Regarding the current state of games and language-learning, Reinhard observed that “online games for Latin and Greek are squarely stuck in the 1980s. Old pedagogy. Old technology. As a student, I’d shudder if I had to play another game of vocabulary hangman on my computer. It’s high time we offered a game that helps students learn Latin that is actually fun to play and is visually appealing. The Trondheim conference marks a big step in that direction, and it’s an honor to be recognized as a leader in the learning-via-gaming movement for Classics.”

Norway is not the only stop on Reinhard’s speaking tour. He recently accepted an invitation to present the keynote address and lead a session on eLearning and Classics at the Texas Classical Association’s annual meeting, October 23-24, in Austin.

“Classics teachers at all levels are curious and more than a little skeptical about how technology can help them in the classroom,” Reinhard said. “I plan on making these sessions as interactive as possible, to drop that perceived veil of mystery surrounding things like podcasting, interactive whiteboards, and Web 2.0 (blogs, wikis, social networks, and the like), and show teachers how easy all of this stuff is to use.”

Reinhard knows that there is no substitute for classroom instruction, and doesn’t see books absent from Latin and Greek courses anytime soon. “If I can provide practical, fun applications for Classics teachers and students, giving them something that helps them learn languages in ways never before possible with traditional learning materials and methods, then I am doing my job.”

Recent projects include a Latin grammar website (Looking at Latin Online), vocabulary flashcards for iPod (including Wheelock, AP Vergil, and Latin for the New Millennium), Latin audio on MP3 (Latin Aloud), and a summer webinar series by teachers for teacher education and professional development.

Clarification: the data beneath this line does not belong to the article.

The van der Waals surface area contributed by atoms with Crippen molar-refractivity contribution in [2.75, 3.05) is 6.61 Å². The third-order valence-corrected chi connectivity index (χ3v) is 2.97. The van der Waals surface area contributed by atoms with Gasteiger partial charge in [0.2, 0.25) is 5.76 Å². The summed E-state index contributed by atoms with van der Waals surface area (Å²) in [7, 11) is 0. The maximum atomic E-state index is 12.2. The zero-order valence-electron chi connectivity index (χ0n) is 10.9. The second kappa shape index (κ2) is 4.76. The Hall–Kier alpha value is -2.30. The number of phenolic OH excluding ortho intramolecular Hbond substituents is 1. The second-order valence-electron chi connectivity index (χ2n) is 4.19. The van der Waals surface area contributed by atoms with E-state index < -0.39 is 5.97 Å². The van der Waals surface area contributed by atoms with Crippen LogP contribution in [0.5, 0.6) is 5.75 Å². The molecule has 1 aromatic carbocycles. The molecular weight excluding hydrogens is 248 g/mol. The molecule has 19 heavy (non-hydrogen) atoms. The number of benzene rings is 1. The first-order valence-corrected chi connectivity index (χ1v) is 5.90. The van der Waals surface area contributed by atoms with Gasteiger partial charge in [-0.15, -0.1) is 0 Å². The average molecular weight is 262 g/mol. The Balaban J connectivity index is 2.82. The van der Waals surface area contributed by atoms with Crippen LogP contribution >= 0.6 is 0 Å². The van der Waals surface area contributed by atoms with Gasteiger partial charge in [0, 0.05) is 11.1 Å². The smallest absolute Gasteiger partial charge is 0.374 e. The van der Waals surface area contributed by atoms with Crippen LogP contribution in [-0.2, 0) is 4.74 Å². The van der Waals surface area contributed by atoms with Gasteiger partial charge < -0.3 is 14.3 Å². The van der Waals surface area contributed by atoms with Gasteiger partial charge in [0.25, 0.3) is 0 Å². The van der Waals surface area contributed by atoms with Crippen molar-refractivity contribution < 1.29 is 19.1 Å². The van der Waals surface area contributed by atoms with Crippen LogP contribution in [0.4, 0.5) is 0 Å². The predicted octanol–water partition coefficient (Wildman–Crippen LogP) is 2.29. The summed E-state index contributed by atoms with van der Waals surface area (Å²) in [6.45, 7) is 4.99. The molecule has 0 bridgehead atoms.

“Providing Latin and Greek educational tools on omnipresent platforms like cell phones and the Internet is what I’m after,” Reinhard said. “We can preserve Latin and Greek, continuing to make them relevant and appealing to a new generation of teachers and students by offering the material to them on technology they already have and know how to use.” Reinhard added, “Latin needs to remain competitive with its modern, ‘world language’ counterparts. Going digital helps us meet that goal.”

With his upcoming speaking engagements, Reinhard plans on bringing the mountain to Mohammed – or maybe Socrates – letting the Classics community in on his digital dreams and plans for the future.

Friday, January 16, 2009

a.d. XVII Kal. Feb.

Tu ne cede malis.

Locus: Aeneid 6.95

Thursday, January 15, 2009

a.d. XVIII Kal. Feb.

Studiis et rebus honestis.

If you enjoy the daily sententiae, be sure to check out Latin Proverbs: Wisdom from Ancient to Modern Times.

Wednesday, January 14, 2009

a.d. XIX Kal. Feb.

Iuncta iuvant.
–Motto of Cincinnati

Tuesday, January 13, 2009

Id. Ian.

Furor arma ministrat.

Locus: Aeneid 1.150

Friday, January 09, 2009

a.d. V Kal. Ian.

Urbs in horto.
–Motto of Chicago

Thursday, January 08, 2009

Aesop's Fables in Latin

Aesop's Fable's in Latin: